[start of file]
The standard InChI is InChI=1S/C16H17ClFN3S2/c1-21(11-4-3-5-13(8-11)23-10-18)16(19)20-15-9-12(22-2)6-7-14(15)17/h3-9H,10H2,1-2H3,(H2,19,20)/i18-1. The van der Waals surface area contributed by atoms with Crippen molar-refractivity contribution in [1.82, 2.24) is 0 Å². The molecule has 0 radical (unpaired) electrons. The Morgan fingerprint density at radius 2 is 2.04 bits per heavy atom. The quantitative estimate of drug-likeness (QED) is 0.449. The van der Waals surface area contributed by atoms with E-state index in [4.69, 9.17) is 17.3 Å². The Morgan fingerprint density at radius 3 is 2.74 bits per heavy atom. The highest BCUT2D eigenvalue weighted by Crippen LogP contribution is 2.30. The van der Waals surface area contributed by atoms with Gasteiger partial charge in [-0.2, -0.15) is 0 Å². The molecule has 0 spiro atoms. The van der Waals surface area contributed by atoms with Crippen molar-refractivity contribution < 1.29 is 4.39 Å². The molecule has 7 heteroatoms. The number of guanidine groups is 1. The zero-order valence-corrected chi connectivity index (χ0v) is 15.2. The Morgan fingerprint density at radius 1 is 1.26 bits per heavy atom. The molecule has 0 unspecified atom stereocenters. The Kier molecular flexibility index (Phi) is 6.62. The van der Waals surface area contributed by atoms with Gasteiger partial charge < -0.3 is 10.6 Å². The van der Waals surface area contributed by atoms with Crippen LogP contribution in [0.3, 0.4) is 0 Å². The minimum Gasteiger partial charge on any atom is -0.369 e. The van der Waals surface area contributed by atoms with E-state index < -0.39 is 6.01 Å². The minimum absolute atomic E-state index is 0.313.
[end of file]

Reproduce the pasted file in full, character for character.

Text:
The standard InChI is InChI=1S/C16H17ClFN3S2/c1-21(11-4-3-5-13(8-11)23-10-18)16(19)20-15-9-12(22-2)6-7-14(15)17/h3-9H,10H2,1-2H3,(H2,19,20)/i18-1. The van der Waals surface area contributed by atoms with Crippen molar-refractivity contribution in [1.82, 2.24) is 0 Å². The molecule has 0 radical (unpaired) electrons. The Morgan fingerprint density at radius 2 is 2.04 bits per heavy atom. The quantitative estimate of drug-likeness (QED) is 0.449. The van der Waals surface area contributed by atoms with E-state index in [4.69, 9.17) is 17.3 Å². The Morgan fingerprint density at radius 3 is 2.74 bits per heavy atom. The highest BCUT2D eigenvalue weighted by Crippen LogP contribution is 2.30. The van der Waals surface area contributed by atoms with Gasteiger partial charge in [-0.2, -0.15) is 0 Å². The molecule has 0 spiro atoms. The van der Waals surface area contributed by atoms with Crippen molar-refractivity contribution < 1.29 is 4.39 Å². The molecule has 7 heteroatoms. The number of guanidine groups is 1. The zero-order valence-corrected chi connectivity index (χ0v) is 15.2. The Morgan fingerprint density at radius 1 is 1.26 bits per heavy atom. The molecule has 0 unspecified atom stereocenters. The Kier molecular flexibility index (Phi) is 6.62. The van der Waals surface area contributed by atoms with Gasteiger partial charge < -0.3 is 10.6 Å². The van der Waals surface area contributed by atoms with Crippen LogP contribution in [0.3, 0.4) is 0 Å². The minimum Gasteiger partial charge on any atom is -0.369 e. The van der Waals surface area contributed by atoms with E-state index < -0.39 is 6.01 Å². The minimum absolute atomic E-state index is 0.313.